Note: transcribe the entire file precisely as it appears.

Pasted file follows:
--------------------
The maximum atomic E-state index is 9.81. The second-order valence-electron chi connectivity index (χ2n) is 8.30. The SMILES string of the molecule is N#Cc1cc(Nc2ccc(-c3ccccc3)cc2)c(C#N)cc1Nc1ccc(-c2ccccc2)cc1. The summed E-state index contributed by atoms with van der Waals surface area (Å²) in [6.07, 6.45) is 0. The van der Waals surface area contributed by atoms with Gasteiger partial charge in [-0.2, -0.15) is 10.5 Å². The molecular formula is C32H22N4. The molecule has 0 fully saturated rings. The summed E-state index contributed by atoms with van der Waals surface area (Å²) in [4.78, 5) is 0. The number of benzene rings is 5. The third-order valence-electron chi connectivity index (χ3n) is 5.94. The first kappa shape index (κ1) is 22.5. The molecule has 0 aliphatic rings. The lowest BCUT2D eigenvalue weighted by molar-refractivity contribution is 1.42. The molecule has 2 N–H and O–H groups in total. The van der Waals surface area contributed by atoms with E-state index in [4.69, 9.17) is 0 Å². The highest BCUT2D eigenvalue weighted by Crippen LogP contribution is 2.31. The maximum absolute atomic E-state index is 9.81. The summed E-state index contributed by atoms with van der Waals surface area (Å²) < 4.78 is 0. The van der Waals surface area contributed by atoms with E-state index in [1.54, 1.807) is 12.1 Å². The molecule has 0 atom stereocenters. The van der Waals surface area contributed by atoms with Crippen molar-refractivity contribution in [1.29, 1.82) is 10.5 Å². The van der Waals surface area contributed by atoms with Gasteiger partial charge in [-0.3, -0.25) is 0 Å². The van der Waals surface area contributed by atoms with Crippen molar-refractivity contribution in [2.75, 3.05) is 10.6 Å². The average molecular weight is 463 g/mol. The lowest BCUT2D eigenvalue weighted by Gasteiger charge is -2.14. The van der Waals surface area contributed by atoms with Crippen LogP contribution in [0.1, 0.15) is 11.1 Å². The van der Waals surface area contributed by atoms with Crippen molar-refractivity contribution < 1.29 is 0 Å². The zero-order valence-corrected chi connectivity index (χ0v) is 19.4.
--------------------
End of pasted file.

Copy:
The maximum atomic E-state index is 9.81. The second-order valence-electron chi connectivity index (χ2n) is 8.30. The SMILES string of the molecule is N#Cc1cc(Nc2ccc(-c3ccccc3)cc2)c(C#N)cc1Nc1ccc(-c2ccccc2)cc1. The summed E-state index contributed by atoms with van der Waals surface area (Å²) in [6.07, 6.45) is 0. The van der Waals surface area contributed by atoms with Gasteiger partial charge in [-0.2, -0.15) is 10.5 Å². The molecular formula is C32H22N4. The molecule has 0 fully saturated rings. The summed E-state index contributed by atoms with van der Waals surface area (Å²) in [4.78, 5) is 0. The number of benzene rings is 5. The third-order valence-electron chi connectivity index (χ3n) is 5.94. The first kappa shape index (κ1) is 22.5. The molecule has 0 aliphatic rings. The lowest BCUT2D eigenvalue weighted by molar-refractivity contribution is 1.42. The molecule has 2 N–H and O–H groups in total. The van der Waals surface area contributed by atoms with E-state index in [4.69, 9.17) is 0 Å². The highest BCUT2D eigenvalue weighted by Crippen LogP contribution is 2.31. The maximum absolute atomic E-state index is 9.81. The summed E-state index contributed by atoms with van der Waals surface area (Å²) < 4.78 is 0. The van der Waals surface area contributed by atoms with E-state index in [1.54, 1.807) is 12.1 Å². The molecule has 0 atom stereocenters. The van der Waals surface area contributed by atoms with Crippen molar-refractivity contribution in [1.29, 1.82) is 10.5 Å². The van der Waals surface area contributed by atoms with Gasteiger partial charge in [-0.3, -0.25) is 0 Å². The van der Waals surface area contributed by atoms with Crippen molar-refractivity contribution in [2.75, 3.05) is 10.6 Å². The average molecular weight is 463 g/mol. The lowest BCUT2D eigenvalue weighted by Gasteiger charge is -2.14. The van der Waals surface area contributed by atoms with Crippen LogP contribution in [0.1, 0.15) is 11.1 Å². The van der Waals surface area contributed by atoms with Crippen molar-refractivity contribution < 1.29 is 0 Å². The zero-order valence-corrected chi connectivity index (χ0v) is 19.4.